In 2017, demand for oil increased by 2.3 million barrels per day from the first to the second quarter. Last year, U.S. crude oil inventories were at the top of the five year range. Today, U.S. crude oil inventories are in the middle of the five year range. Facts eventually top Myths.
Some statistics in the IEA’s Oil Market Report that should have raised a few more eyebrows:
• Global oil supply in January edged lower to 97,700,000 barrels per day. Compare this to global demand that IEA forecasts will exceed 100,000,000 barrels per day by the 4th quarter.
• IEA’s oil demand growth forecast for 2018 was raised to 1,400,000 barrels per day. In my opinion, when the actual data is in for 2018, demand will have gone up by over 2,000,000 barrels per day. Global GDP growth estimates just keep going up and GDP growth is the primary driver of oil demand.
• OECD commercial stocks (crude oil and refined products) fell in December by 55,600,000 barrels, the steepest drop in over seven years. OECD stocks are now 2,851 million barrels, which is way below “glut” level.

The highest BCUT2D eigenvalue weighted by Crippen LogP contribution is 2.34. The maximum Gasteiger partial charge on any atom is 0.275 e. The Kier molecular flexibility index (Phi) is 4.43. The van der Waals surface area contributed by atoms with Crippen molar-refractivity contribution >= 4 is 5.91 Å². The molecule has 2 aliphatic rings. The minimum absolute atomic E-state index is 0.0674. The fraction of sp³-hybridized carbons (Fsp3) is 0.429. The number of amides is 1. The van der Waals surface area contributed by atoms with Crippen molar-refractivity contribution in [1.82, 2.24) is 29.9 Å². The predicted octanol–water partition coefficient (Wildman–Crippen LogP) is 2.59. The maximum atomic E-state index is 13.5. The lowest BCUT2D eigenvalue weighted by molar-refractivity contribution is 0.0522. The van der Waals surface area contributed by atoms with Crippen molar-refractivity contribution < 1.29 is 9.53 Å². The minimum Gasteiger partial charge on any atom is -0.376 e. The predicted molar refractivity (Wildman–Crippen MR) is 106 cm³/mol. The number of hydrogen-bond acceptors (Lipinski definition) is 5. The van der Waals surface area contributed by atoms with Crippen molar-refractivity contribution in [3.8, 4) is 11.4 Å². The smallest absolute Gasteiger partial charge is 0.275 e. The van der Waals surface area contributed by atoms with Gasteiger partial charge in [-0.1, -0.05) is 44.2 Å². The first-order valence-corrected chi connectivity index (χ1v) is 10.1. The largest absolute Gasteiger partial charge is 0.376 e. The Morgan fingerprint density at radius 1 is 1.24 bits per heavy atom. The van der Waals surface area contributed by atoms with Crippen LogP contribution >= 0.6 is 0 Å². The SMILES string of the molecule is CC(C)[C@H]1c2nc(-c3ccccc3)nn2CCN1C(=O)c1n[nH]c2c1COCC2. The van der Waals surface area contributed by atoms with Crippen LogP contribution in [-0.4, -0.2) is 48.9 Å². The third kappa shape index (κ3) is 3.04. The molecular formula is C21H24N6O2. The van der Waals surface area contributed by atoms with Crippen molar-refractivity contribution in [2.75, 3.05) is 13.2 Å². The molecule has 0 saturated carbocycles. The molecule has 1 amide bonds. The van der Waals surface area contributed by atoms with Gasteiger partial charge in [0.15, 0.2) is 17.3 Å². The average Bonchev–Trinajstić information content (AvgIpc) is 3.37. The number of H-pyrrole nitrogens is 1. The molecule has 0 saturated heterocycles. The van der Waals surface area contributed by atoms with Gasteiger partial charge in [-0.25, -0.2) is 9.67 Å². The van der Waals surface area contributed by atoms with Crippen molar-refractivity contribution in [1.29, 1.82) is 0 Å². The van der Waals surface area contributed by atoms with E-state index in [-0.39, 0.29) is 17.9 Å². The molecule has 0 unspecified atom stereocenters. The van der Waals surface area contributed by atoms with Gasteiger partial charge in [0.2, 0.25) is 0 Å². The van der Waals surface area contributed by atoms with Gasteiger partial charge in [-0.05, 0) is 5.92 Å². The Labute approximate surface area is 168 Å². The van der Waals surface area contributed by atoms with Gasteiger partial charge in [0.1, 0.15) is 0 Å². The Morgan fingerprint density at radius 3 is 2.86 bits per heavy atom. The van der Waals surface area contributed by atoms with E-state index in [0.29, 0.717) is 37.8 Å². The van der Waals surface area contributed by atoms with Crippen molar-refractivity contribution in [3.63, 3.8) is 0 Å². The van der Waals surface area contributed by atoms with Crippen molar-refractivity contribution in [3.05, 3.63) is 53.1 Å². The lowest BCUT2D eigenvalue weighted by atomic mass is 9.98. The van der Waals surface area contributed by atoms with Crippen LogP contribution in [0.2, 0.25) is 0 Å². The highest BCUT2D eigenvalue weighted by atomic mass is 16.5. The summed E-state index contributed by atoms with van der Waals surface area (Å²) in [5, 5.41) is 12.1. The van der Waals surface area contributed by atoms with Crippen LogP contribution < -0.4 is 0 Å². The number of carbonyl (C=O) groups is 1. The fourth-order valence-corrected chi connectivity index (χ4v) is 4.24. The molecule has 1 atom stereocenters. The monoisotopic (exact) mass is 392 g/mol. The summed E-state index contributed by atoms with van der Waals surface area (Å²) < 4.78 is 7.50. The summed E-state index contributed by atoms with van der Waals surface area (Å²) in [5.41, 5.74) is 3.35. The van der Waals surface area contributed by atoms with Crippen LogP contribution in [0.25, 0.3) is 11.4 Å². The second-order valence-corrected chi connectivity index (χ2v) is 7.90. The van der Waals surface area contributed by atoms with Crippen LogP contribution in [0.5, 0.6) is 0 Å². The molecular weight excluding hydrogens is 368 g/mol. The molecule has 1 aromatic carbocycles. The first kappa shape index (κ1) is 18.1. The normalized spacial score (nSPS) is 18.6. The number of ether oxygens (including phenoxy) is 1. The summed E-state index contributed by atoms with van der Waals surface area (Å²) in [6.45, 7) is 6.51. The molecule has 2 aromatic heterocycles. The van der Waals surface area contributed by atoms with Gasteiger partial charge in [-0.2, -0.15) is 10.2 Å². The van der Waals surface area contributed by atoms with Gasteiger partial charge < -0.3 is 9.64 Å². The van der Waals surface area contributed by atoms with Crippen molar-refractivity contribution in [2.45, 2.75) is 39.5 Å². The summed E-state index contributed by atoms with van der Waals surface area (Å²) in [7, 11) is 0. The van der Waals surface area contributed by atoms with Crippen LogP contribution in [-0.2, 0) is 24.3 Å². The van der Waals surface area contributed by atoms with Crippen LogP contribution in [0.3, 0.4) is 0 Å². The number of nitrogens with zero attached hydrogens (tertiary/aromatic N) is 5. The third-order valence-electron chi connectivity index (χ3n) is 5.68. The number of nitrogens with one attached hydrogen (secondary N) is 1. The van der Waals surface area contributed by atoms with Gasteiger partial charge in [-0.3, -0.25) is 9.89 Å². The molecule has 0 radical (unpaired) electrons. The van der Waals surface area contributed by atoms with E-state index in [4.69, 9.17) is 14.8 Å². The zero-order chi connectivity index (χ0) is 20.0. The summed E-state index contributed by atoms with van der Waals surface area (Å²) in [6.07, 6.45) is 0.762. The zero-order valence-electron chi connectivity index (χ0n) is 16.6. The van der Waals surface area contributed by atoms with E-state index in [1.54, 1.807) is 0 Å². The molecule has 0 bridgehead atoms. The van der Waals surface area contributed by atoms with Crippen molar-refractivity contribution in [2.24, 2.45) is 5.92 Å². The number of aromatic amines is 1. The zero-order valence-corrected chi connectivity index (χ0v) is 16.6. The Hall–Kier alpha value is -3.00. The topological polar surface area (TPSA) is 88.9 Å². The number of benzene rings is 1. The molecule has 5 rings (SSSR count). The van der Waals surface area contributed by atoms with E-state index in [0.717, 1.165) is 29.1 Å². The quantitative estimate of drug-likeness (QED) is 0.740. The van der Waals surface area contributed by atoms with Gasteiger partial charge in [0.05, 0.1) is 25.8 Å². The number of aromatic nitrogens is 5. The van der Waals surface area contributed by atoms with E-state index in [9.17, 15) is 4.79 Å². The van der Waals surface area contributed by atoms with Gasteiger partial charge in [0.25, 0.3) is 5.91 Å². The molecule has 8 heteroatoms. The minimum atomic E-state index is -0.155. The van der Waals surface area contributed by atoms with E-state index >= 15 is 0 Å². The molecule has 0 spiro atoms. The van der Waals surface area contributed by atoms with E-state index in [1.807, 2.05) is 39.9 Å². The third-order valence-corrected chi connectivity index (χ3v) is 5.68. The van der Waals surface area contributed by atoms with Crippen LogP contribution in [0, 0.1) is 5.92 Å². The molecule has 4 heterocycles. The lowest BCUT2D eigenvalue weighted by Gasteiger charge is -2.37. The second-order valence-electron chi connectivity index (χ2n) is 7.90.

My prediction: When the U.S. refinery maintenance season is over in March, supply/demand statistics are going to turn VERY BULLISH for oil in April.
By Dan Steffens for Oilprice.com
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Moreover, OPEC could easily raise their production by more than 2.5 mbd at an oil price of $100/barrel or higher. But having suffered a real ordeal with the oil price crash in 2014, they are not going to flood the oil market again.